“Wow!” exclaimed the sommelier as he popped the cork on the bottle of sparkling wine we were about to share with our table mates. “This is good,” he said, “really good! The wine is clear, with a lemony intensity and it has legs,” he continued. The sparkling wine, GranMonte Crémant from Thailand, was a prized souvenir from our weekend getaway to the Asoke Valley. We had decided to open it as we sailed along the coast of Vietnam on the final evening of our Icons of Asia journey with Windstar Cruises earlier this year. Sommelier Justin McAuliffe had selected wines perfectly paired with our previous meals on the Star Legend and shared some excellent sparkling wines as part of his shipboard wine workshop series. Now, it was our turn to repay the favor. We wanted to introduce someone who knows his wines to Thai winemaker Nikki Lohitnavy, a new star on Asia’s wine horizon.
An award-winning winemaker
Nikki Lohitnavy is Thailand’s first fully-qualified oenologist, with a degree in both wine making and viticulture from the University of Adelaide. She has worked in various wine regions around the world—Australia, Brazil, France, Mexico, Portugal, and South Africa. Since 2008, Nikki has been winemaker and manager of vineyard operations at GranMonte Asoke Valley Winery.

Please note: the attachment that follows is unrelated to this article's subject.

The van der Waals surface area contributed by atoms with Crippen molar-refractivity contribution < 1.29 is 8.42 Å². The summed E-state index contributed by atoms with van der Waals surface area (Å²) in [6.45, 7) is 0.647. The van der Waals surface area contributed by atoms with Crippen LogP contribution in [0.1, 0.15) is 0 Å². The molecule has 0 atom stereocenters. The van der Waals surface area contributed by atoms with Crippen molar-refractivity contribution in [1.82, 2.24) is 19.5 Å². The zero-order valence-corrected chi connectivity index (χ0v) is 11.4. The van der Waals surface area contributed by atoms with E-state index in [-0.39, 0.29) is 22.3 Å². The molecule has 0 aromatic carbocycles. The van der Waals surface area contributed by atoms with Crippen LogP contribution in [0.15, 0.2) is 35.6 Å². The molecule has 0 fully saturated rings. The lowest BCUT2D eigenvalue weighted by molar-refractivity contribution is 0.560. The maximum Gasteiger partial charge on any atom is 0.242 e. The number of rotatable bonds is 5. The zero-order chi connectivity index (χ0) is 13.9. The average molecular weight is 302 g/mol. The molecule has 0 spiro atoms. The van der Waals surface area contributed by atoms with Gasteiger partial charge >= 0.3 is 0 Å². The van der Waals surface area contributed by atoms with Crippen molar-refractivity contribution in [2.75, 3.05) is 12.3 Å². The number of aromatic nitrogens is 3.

At GranMonte, her wines that regularly bring home awards from international competitions. Her goal is to raise Thai wine making and especially wine making at GranMonte, up to the highest international standards.
“It is impossible to produce good wine from bad grapes.”
The GranMonte winery
GranMonte had its first grape harvest in 1999, began producing wine in 2001, and has produced wine under the GranMonte label since Nikki’s arrival in 2008. Wine culture is in its infancy in Thailand, but the winery is doing its part to help establish a domestic market, playing a leading role in wine production, marketing, and distribution. GranMonte currently produces 120,000 bottles per year, and work is underway to double the winery’s capacity, both to meet demand and to carry out new wine-making projects. About 20% of the winery’s production is for export, to Japan, Hong Kong, Australia, Switzerland, and France.
The GranMonte winery is a modest affair, its demure exterior giving no indication of the continual striving for excellence that goes on inside. We visited the winery—with its winemaker’s laboratory and cellar with barrels of French oak turning grape juice into top-quality Reserva and other award-winning wines in the temperature-controlled cellar. Nikki pulled wines from the barrels for us to taste; we would enjoy finished the product later, at dinner with the winemaker and her father, Visooth Lohitnavy, founder of the GranMonte estate.
The grapes and technology of a “New Latitude” vineyard
Chenin Blanc and Viognier are the primary grapes grown at GranMonte, but Nikki is especially enthusiastic about Verdelho. Although she experiments with many grape varieties, she believes the variety, with its small berries and bunches, and thick skin, is well suited to the Asoke Valley climate. Another import is Tinto Cão, which the winemaker brought back to Thailand from Portugal’s Douro Valley, hoping to make the most of this variety’s disease resistance.